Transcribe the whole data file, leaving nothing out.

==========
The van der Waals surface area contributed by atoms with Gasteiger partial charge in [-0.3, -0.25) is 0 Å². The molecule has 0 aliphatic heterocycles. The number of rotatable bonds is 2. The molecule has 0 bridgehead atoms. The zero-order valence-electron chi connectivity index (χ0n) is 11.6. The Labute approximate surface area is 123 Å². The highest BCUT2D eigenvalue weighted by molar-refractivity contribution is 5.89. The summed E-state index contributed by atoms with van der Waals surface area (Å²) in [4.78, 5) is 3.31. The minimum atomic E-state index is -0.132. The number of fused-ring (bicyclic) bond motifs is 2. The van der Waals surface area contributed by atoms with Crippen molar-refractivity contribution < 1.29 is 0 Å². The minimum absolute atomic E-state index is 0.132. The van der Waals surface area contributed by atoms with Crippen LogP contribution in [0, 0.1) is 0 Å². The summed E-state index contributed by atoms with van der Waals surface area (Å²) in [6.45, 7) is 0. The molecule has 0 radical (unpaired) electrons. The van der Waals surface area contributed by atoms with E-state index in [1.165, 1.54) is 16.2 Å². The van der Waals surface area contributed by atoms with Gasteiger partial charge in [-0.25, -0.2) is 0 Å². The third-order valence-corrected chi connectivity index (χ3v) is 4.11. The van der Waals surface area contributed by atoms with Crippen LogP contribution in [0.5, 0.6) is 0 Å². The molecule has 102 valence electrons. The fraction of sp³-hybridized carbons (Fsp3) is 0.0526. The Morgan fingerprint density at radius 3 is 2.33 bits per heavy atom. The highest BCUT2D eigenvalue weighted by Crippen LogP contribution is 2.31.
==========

The van der Waals surface area contributed by atoms with Gasteiger partial charge in [-0.3, -0.25) is 0 Å². The molecule has 0 aliphatic heterocycles. The number of rotatable bonds is 2. The molecule has 0 bridgehead atoms. The zero-order valence-electron chi connectivity index (χ0n) is 11.6. The Labute approximate surface area is 123 Å². The highest BCUT2D eigenvalue weighted by molar-refractivity contribution is 5.89. The summed E-state index contributed by atoms with van der Waals surface area (Å²) in [4.78, 5) is 3.31. The minimum atomic E-state index is -0.132. The number of fused-ring (bicyclic) bond motifs is 2. The van der Waals surface area contributed by atoms with Crippen molar-refractivity contribution < 1.29 is 0 Å². The minimum absolute atomic E-state index is 0.132. The van der Waals surface area contributed by atoms with Crippen LogP contribution in [0, 0.1) is 0 Å². The summed E-state index contributed by atoms with van der Waals surface area (Å²) in [6.45, 7) is 0. The molecule has 0 radical (unpaired) electrons. The van der Waals surface area contributed by atoms with E-state index in [1.165, 1.54) is 16.2 Å². The van der Waals surface area contributed by atoms with Gasteiger partial charge in [-0.25, -0.2) is 0 Å². The third-order valence-corrected chi connectivity index (χ3v) is 4.11. The van der Waals surface area contributed by atoms with Crippen LogP contribution in [0.5, 0.6) is 0 Å². The molecule has 102 valence electrons. The fraction of sp³-hybridized carbons (Fsp3) is 0.0526. The Morgan fingerprint density at radius 3 is 2.33 bits per heavy atom. The highest BCUT2D eigenvalue weighted by Crippen LogP contribution is 2.31.